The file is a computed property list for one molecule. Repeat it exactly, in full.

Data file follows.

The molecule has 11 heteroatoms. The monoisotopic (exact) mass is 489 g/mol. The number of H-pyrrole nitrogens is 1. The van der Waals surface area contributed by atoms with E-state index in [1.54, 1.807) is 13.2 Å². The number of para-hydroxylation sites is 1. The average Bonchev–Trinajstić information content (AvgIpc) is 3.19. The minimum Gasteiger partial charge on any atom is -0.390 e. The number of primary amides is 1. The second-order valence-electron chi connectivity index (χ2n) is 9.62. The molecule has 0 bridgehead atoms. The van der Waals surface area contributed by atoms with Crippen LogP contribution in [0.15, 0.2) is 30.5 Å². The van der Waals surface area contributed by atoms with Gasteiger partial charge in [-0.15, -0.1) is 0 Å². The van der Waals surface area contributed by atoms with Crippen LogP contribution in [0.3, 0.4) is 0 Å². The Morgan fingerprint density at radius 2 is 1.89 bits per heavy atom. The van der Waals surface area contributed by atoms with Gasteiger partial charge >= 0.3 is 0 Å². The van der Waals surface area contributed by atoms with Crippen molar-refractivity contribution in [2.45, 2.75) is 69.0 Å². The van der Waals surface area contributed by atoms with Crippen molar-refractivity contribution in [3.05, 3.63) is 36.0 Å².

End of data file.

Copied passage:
The molecule has 11 heteroatoms. The monoisotopic (exact) mass is 489 g/mol. The number of H-pyrrole nitrogens is 1. The van der Waals surface area contributed by atoms with E-state index in [1.54, 1.807) is 13.2 Å². The number of para-hydroxylation sites is 1. The average Bonchev–Trinajstić information content (AvgIpc) is 3.19. The minimum Gasteiger partial charge on any atom is -0.390 e. The number of primary amides is 1. The second-order valence-electron chi connectivity index (χ2n) is 9.62. The molecule has 0 bridgehead atoms. The van der Waals surface area contributed by atoms with Crippen LogP contribution in [0.15, 0.2) is 30.5 Å². The van der Waals surface area contributed by atoms with Gasteiger partial charge in [-0.15, -0.1) is 0 Å². The van der Waals surface area contributed by atoms with Crippen LogP contribution in [0.3, 0.4) is 0 Å². The Morgan fingerprint density at radius 2 is 1.89 bits per heavy atom. The van der Waals surface area contributed by atoms with Gasteiger partial charge >= 0.3 is 0 Å². The van der Waals surface area contributed by atoms with Crippen molar-refractivity contribution in [2.45, 2.75) is 69.0 Å². The van der Waals surface area contributed by atoms with Crippen molar-refractivity contribution in [3.05, 3.63) is 36.0 Å².